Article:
Army Sgt. 1st Class Rick Badem, chief of the Army’s Barre Recruiting Station, receives Army Commendation Medal for his work

The message from James Montgomery Flagg’s famous recruiting poster is 103 years old, but still applies for young people — yes, Uncle Sam wants you for the U.S. Army. And if prospective students choose the Army and college studies at Norwich University, a Vermont reservist and Army recruiter said, Uncle Sam has scholarships to help. 

Army Sgt. 1st Class Rick Badem, chief of the Army’s Barre Recruiting Station, has made it his mission to get scholarships, particularly the Minuteman Scholarship, to more Vermont recruits. In just a year, he helped boost the number of Norwich students backed by the scholarship from one to 10. (He also helped boost the size of the 75th Innovation Command’s Boston City Group Detachment on Norwich’s campus from three cadets in spring 2019 to 16 now.) 

Badem said in December that the Army Reserves awarded more than $1 million in scholarships to students attending Vermont colleges in 2019. On Tuesday, in a ceremony in Jackman Hall’s foyer, the Army awarded Badem an Army Commendation Medal for his work.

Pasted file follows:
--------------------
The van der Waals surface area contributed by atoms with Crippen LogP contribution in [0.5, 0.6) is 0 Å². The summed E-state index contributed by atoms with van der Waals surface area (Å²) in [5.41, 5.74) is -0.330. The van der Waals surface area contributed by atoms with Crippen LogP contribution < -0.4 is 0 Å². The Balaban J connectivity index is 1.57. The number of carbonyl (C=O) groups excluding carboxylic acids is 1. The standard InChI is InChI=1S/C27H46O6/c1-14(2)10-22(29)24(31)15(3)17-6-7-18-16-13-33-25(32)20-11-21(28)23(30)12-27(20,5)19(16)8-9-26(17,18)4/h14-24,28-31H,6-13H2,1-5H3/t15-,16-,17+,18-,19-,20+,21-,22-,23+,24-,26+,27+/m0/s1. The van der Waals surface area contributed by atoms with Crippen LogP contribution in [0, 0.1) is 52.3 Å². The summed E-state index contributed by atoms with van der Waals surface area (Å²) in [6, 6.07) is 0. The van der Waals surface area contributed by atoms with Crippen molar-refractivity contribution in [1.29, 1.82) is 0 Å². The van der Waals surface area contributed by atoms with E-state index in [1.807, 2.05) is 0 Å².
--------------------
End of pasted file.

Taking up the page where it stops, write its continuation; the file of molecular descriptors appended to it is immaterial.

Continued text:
“The young men and women who join the Army Reserve and get Minuteman Scholarships, they come to Norwich and walk out pretty much debt-free, which is really awesome.”Henry Collier, U.S. Army Reserve

Chief Warrant Officer 3 Henry Collier, a cyberwarrant officer in the Army Reserve and commander of the 75th Innovation Command’s detachment at Norwich, presented Badem with the medal Tuesday. Vermont Army Reserve Ambassador John des Groseilliers, Norwich President Richard W. Schneider and several Norwich students in the Army attended.

“We’ll hopefully have a lot more (Army Reserve enlistees),” Collier said. “Next year, I’d like to see 25 or 30 cadets in the fall.” 

The Minuteman Scholarship, introduced in 2015, pays full (uncapped) tuition and fees or $10,000 toward room and board at any college or university served by an Army Reserve Officers’ Training Corps program. It comes in one-, two-, three- and four-year varieties and will pay the full tuition and fees at Norwich. Then, Norwich’s ID White Scholarship covers the room and board.  

From left, Norwich President Richard W. Schneider and Norwich students Brandon Hussey and Chandler Mosher stand with Sgt. 1st Class Rick Badem, who received an Army Commendation Medal for his work at the Army’s Barre Recruiting Station. (Photo by Mark Collier.)

“The young men and women who join the Army Reserve and get Minuteman Scholarships, they come to Norwich and walk out pretty much debt-free, which is really awesome,” said Collier, who is also program manager for Norwich’s online degree-completion bachelor of science in cybersecurity degree. “(The scholarships also) capture that pool of candidates that Norwich really wants to have as students coming in — bright young men and women who want to serve their country, who want to give back to society.

“The scholarship shows these young people that college is a reality,” he said. “It takes that burden of cost away so they can say, ‘I can go to college. I can better myself … I can set myself up for a much better life after graduation.”